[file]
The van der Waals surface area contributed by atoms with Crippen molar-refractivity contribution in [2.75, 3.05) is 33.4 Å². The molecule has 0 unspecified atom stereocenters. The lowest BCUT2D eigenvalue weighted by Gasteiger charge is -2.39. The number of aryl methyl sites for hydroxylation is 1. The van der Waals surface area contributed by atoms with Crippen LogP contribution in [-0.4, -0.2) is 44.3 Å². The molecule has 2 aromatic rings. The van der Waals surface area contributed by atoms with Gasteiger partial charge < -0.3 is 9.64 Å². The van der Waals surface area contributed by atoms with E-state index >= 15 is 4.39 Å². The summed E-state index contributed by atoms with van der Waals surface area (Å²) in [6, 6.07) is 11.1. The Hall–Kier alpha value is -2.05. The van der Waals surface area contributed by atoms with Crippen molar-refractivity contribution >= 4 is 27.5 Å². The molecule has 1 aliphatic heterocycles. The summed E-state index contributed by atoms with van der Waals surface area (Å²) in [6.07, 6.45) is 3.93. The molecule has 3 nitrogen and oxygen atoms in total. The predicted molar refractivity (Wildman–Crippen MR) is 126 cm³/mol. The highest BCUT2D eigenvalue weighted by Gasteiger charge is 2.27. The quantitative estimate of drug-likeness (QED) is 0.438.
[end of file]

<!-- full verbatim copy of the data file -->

The van der Waals surface area contributed by atoms with Crippen molar-refractivity contribution in [2.75, 3.05) is 33.4 Å². The molecule has 0 unspecified atom stereocenters. The lowest BCUT2D eigenvalue weighted by Gasteiger charge is -2.39. The number of aryl methyl sites for hydroxylation is 1. The van der Waals surface area contributed by atoms with Crippen LogP contribution in [-0.4, -0.2) is 44.3 Å². The molecule has 2 aromatic rings. The van der Waals surface area contributed by atoms with Gasteiger partial charge < -0.3 is 9.64 Å². The van der Waals surface area contributed by atoms with E-state index >= 15 is 4.39 Å². The summed E-state index contributed by atoms with van der Waals surface area (Å²) in [6, 6.07) is 11.1. The Hall–Kier alpha value is -2.05. The van der Waals surface area contributed by atoms with Crippen molar-refractivity contribution >= 4 is 27.5 Å². The molecule has 1 aliphatic heterocycles. The summed E-state index contributed by atoms with van der Waals surface area (Å²) in [6.07, 6.45) is 3.93. The molecule has 3 nitrogen and oxygen atoms in total. The predicted molar refractivity (Wildman–Crippen MR) is 126 cm³/mol. The highest BCUT2D eigenvalue weighted by Gasteiger charge is 2.27. The quantitative estimate of drug-likeness (QED) is 0.438.